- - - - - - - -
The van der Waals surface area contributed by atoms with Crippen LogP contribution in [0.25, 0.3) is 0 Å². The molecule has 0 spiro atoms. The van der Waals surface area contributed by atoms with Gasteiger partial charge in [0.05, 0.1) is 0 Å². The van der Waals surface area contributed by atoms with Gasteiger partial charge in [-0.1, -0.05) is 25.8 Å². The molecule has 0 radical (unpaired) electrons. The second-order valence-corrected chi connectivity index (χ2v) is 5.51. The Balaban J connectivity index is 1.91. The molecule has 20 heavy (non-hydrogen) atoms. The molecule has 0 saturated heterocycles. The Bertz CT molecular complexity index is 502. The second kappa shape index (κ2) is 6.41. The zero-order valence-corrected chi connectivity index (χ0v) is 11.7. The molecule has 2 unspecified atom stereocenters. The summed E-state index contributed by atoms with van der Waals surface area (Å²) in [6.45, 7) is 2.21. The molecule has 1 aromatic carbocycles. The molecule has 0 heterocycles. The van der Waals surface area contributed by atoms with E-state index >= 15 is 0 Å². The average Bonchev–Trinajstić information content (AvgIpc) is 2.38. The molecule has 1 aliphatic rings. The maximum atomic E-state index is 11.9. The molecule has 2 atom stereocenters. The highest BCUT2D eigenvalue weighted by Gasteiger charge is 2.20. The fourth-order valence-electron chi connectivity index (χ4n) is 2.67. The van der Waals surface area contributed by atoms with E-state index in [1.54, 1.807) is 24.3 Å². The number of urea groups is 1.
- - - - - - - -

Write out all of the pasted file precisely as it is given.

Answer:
The van der Waals surface area contributed by atoms with Crippen LogP contribution in [0.25, 0.3) is 0 Å². The molecule has 0 spiro atoms. The van der Waals surface area contributed by atoms with Gasteiger partial charge in [0.05, 0.1) is 0 Å². The van der Waals surface area contributed by atoms with Gasteiger partial charge in [-0.1, -0.05) is 25.8 Å². The molecule has 0 radical (unpaired) electrons. The second-order valence-corrected chi connectivity index (χ2v) is 5.51. The Balaban J connectivity index is 1.91. The molecule has 20 heavy (non-hydrogen) atoms. The molecule has 0 saturated heterocycles. The Bertz CT molecular complexity index is 502. The second kappa shape index (κ2) is 6.41. The zero-order valence-corrected chi connectivity index (χ0v) is 11.7. The molecule has 2 unspecified atom stereocenters. The summed E-state index contributed by atoms with van der Waals surface area (Å²) in [6.45, 7) is 2.21. The molecule has 1 aromatic carbocycles. The molecule has 0 heterocycles. The van der Waals surface area contributed by atoms with E-state index >= 15 is 0 Å². The average Bonchev–Trinajstić information content (AvgIpc) is 2.38. The molecule has 1 aliphatic rings. The maximum atomic E-state index is 11.9. The molecule has 2 atom stereocenters. The highest BCUT2D eigenvalue weighted by Gasteiger charge is 2.20. The fourth-order valence-electron chi connectivity index (χ4n) is 2.67. The van der Waals surface area contributed by atoms with E-state index in [1.54, 1.807) is 24.3 Å². The number of urea groups is 1.